Posts Tagged With: Food For Love



Today marks the 50th Anniversary of the Woodstock Music And Art Fair. To commemorate this legendary event, over the next three days I am re-posting the blog posts I first published in 2014 with some updates and a new photo. That I was lucky enough at the age of 19 not only to attend the festival, but work there, I felt that it would be enjoyable to share my memories. It has been said “that if you remember what went on at Woodstock you probably weren’t really there.” I beg to differ. I recall quite a lot of what I experienced there, as you will see in these blog posts. As I write this I am 69 years old and have been kept busy over the last month doing a number of newspaper, radio and television interviews. Most often I am asked what has stayed with me from Woodstock over these 50 years. That is easy. Along with the music, the most important thing was the spirit of Woodstock, that feeling of “WE,” the togetherness of mind, energy and brotherhood that defined my generation. We were all there for each other and to show the world we were a force to be reckoned with. The music of Woodstock was the soundtrack of my generation. And within me there still lives the free spirited, politically and environmentally active 19 year old rebel that I was back then. It always will…




I slowly opened my eyes. As the haze began to lift and the gray interior of the trailer began to come into focus my first thoughts were that it was early. Way too early. I crawled out of my sleeping bag and pulled on my jeans. Yesterday, along with my Staff Pass, I had been given an official T-shirt with the Woodstock logo on it. As I looked through my duffel bag for it, I couldn’t find it and realised that someone had probably nicked it while I was out last night. Bummer. I put on a purple T-shirt and picked my way over the sleeping bodies in the two rooms and went and stood in the doorway. Where most of last week I had looked out over a green pasture with the stage down the slope in the distance, I now looked out over a literal sea of humanity. Here and there was a bit of movement, but most of the people who had spent the night in the natural bowl shaped area in front of the stage were still long lost in dreamland.

When I made my way over to the office trailer I found one of my working colleagues, whom I only knew by the name of Topper, already on the job. He wore a top hat for the duration of the festival, hence his name. I think that he had been up all night speeding. “One of the first things we have to do is persuade people to come out from under that badly leaning truck trailer. They’ve breached the fence again and have been crashing there,” he told me. Not a good situation because the truck was filled with thousands of cans of cheap no name soda pop and had sunk even more into the soil because of the rain. It was leaning rather precariously to one side. “Give them some time to wake up,” I suggested, “then we can re-erect the fence and hope that they stay out this time.” We both knew that they wouldn’t, especially if it rained again today. The thought of that trailer falling over and spilling thousands of cans of soda pop was not an appealing one, the thought of it crushing a few festival goers even less so. We waited a while and then managed to persuade the sleepy intruders that it was in their best interest to vacate the premises. We weren’t winning any popularity contests. This was the kind of stuff we’d be doing all day.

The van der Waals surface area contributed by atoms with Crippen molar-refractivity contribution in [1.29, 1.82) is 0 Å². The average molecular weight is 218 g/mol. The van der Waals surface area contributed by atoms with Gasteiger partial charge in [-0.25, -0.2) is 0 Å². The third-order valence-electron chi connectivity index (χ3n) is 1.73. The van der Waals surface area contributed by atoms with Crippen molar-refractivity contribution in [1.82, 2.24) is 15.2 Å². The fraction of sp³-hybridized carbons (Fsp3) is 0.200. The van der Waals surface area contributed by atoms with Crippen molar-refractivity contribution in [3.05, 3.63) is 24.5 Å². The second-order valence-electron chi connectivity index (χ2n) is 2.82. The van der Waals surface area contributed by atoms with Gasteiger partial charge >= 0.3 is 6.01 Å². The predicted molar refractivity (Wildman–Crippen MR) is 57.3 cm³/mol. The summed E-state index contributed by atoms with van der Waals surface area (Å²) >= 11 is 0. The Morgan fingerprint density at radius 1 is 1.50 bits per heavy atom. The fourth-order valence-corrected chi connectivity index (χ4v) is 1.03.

Overnight the Woodstock Music And Arts fair had become a nationwide news story, probably worldwide. All routes to and from the festival grounds were blocked, highways had become parking lots for miles around and the performers had to be brought in by helicopter. Personnel from the nearby Stewart Air Force base were assisting in airlifting the performers to and from the site. Woodstock was turning into a disaster area. Though I’m getting ahead of myself, by Sunday morning the New York Governor Nelson Rockefeller was on the phone with one of the festival’s organizers, John Roberts, threatening to call in 10,000 New York State National Guard troops. Roberts was able to persuade the Governor not to do it. Sullivan County, in which Yasgur’s farm was located, had already declared a state of emergency. The overwhelming influx of people was straining the ability of the festival promoters to deal with the situation. Once the residents of the surrounding area heard that there were beginning to be food shortages they collected food, drinks, canned goods, made sandwiches and saw to it that they were delivered to the site. From their initial opposition to the festival, the residents of Sullivan County put aside their feelings and did everything they could to help. With the news reports talking about an impending disaster, America held its breath to see what would happen next. The some 450,000 kids at the festival saw it differently from the inside. They were having the time of their lives. One hell of a huge party. The only negative thing was the fickle late summer weather.